It’s down to the wire for Dan as he heads out for the last sit on his early season North Dakota bowhunting trip to Chris Jorde’s Heart J Outfitters. Will he score on a big buck while hunting from a ground blind?
by Daniel E. Schmidt
The fun thing about early season bowhunting is that you get a head start on everyone else. This is especially true when hunting a place like North Dakota, with its annual pre-Labor Day bowhunting opener. Bowhunting these big bucks oftentimes means hunting from ground blinds, and that’s what we did for half of the sits on this trip. This last day of the hunt also called for an audible — placing a ground blind the day before in hopes of waylaying a buck that had suddenly shifted its feeding pattern from alfalfa to soybeans.
I’m a traditional bowhunter when it comes to methods. I almost always hunt from a tree stand, and I almost always sit patiently waiting for deer to show up. I’m not much of an improviser in that regard. My philosophy is simple: go with the known and hope the deer stick to the script. In the case of hunting out of state, I always subscribe to the theory of trusting your guide’s instincts. Here in North Dakota, Chris Jorde noticed how the deer on his 2,500 acres had abruptly shifted their feeding patterns in the days leading up to us arriving in camp.
The hunting for the first four days was beyond slow. DDH TV cameraman Les Moore and I had only seen a small handful of does and fawns up until this point, and only a few of those had been close to our blinds/stands. On this last day, Jorde told us to try a new blind that he had brushed into a cornfield that bordered some still-green soybean tops. It would be our best bet for putting my tag on a buck during this last day of the trip.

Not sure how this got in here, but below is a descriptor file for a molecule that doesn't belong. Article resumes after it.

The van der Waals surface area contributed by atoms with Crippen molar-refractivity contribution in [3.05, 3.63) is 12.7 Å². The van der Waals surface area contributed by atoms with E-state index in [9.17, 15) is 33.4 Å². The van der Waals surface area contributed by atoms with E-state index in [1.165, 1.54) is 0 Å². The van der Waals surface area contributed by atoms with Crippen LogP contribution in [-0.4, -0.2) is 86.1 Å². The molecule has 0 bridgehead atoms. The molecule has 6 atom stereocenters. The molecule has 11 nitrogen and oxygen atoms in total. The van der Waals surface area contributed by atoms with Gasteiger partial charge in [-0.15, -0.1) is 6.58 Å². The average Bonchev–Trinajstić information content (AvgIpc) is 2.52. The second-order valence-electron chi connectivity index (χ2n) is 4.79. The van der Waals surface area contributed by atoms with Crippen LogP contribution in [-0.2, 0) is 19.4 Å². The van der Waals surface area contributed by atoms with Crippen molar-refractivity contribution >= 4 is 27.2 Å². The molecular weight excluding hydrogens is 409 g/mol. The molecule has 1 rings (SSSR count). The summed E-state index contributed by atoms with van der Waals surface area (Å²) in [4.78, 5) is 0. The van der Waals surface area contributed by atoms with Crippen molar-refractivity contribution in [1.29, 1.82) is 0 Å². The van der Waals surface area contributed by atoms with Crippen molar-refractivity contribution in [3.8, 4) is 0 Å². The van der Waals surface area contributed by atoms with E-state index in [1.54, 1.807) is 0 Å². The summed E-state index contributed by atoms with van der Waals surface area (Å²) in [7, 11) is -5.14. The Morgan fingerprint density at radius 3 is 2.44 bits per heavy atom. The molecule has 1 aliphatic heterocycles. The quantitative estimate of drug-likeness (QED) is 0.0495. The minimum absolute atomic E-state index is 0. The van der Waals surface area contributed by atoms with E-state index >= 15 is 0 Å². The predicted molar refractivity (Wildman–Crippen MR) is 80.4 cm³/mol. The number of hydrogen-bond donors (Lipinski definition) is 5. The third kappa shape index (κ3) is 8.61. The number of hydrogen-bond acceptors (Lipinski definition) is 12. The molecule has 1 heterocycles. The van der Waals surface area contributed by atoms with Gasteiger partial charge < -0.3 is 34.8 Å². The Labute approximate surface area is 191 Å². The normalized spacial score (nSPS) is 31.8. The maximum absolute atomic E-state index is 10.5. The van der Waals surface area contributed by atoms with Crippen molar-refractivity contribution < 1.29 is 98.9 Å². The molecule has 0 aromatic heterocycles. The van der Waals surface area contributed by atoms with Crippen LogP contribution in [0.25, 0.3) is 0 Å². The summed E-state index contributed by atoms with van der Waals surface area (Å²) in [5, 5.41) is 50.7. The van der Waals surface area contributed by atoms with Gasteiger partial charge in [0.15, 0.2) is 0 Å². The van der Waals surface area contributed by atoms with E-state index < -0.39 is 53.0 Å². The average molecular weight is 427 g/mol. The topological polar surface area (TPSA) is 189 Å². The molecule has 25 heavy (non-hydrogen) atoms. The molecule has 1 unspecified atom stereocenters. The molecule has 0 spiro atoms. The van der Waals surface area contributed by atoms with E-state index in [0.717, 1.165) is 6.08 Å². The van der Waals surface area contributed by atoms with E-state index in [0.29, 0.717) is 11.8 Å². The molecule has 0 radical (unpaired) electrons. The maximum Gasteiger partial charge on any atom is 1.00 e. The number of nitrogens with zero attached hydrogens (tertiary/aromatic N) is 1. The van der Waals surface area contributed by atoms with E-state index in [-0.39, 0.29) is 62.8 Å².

Ground blind hunting for big bucks is almost a necessary evil when doing any kind of extensive early season bowhunting. I much rather prefer sitting in a tree stand, because an elevated perch allows you to see so much more. Sitting in a ground blind with one window partially open (need to do this to prevent deer from seeing you) is a common tactic. One must, obviously, is having the best chair for hunting out of a ground blind that you can find. If you skimp and go with a folding chair or 5-gallon bucket, you will soon regret it.
But, be warned: These types of hunts will make a much lesser man go insane. I’m almost one of those lesser men when it comes to this kind of hunting. It can be beyond tedious, and the minutes tick by awfully slow.
On this last day, the blind was situated almost perfectly. The wind was in our face, and the temperature was dropping throughout the day. Daytime highs had been in the mid-70s. The forecast called for a high of just 50 degrees the next day. Recipe for success? Unfortunately, it didn’t happen. Although we had a mature doe approach the blind with plenty of daylight left, she didn’t come within bow range (I would have gladly tagged her to help Jorde with his management efforts). The bucks gave us the slip.
But, hey, that’s why they call it “hunting” after all, isn’t it? We know there are plenty of big boys roaming these fields and draws. We can only hope to get back here someday soon (maybe the late season?) and finish what we started!
— This post concludes this series on Dan Schmidt’s North Dakota blog series.
For more on late-season bowhunting opportunities in North Dakota, check out Chris Jorde’s impressive operation.
Product of the day: Primos Ground Blind Chair
This portable chair is designed specifically for use in hunting blinds. It features a three-leg design and contoured seat that helps position a hunter for shooting out of ground blinds. More info here.